-- You can request a copy of your credit report, free of charge, directly from each of the three nationwide credit reporting agencies. To do so, free of charge once every 12 months, please visit www.annualcreditreport.com or call toll free at 1-877-322-8228. Contact information for the three nationwide credit reporting agencies is listed below.

-- You have the right to file or obtain a police report if you experience identity fraud. Please note that in order to file a crime report or incident report with law enforcement for identity theft, you will likely need to provide proof that you have been a victim. A police report is often required to dispute fraudulent items. You can generally report suspected incidents of identity theft to local law enforcement or to the Attorney General.

-- You can take steps recommended by the Federal Trade Commission to protect yourself from identity theft. The FTC's website offers helpful information at www.ftc.gov/idtheft.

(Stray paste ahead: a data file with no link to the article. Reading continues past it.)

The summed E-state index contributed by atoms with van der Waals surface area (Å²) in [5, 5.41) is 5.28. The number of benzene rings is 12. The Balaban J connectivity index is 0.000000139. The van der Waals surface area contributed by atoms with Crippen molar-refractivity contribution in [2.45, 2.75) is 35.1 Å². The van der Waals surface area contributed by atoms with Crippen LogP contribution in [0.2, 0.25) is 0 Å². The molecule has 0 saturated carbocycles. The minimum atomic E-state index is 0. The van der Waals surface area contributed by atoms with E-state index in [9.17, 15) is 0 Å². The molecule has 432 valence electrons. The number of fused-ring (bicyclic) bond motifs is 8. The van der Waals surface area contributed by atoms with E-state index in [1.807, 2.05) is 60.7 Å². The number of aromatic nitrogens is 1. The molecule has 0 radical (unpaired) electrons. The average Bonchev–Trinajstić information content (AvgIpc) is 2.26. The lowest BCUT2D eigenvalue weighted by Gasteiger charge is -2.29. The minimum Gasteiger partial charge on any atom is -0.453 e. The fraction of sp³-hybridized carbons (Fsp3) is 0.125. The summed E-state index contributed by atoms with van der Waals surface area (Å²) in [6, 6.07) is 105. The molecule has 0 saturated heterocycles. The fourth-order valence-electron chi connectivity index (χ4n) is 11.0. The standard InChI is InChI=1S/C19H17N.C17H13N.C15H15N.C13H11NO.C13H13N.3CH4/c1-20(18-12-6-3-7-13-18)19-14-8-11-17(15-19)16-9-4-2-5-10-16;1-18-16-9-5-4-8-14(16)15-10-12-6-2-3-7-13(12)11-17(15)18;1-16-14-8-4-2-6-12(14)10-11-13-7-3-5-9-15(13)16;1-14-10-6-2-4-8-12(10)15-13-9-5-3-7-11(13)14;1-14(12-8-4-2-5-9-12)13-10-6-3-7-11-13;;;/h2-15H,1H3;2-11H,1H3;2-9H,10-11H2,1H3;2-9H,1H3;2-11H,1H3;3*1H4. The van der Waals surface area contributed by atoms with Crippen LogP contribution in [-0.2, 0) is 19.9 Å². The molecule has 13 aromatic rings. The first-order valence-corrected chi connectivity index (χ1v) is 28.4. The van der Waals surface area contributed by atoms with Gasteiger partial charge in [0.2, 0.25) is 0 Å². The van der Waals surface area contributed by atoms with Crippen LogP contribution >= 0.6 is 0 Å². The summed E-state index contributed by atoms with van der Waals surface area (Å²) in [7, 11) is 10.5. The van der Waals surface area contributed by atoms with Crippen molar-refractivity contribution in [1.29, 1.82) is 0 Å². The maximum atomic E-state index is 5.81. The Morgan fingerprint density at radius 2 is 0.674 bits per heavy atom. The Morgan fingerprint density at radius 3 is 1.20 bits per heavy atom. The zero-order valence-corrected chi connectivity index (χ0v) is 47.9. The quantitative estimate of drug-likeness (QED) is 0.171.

How do I obtain a copy of my credit report?

-- You may obtain a copy of your credit report, free of charge, whether or not you suspect any unauthorized activity on your account. You may obtain a free copy of your credit report from each of the three nationwide credit reporting agencies. To order your free credit report, please visit www.annualcreditreport.com, or call toll-free at 1-877-322-8228. You can also order your annual free credit report by mailing a completed Annual Credit Report Request Form (available at https://www.consumer.ftc.gov/articles/0155-free-credit-reports) to: Annual Credit Report Request Service, P.O. Box 105281, Atlanta, GA, 30348-5281.

 

How do I place a fraud alert on my account?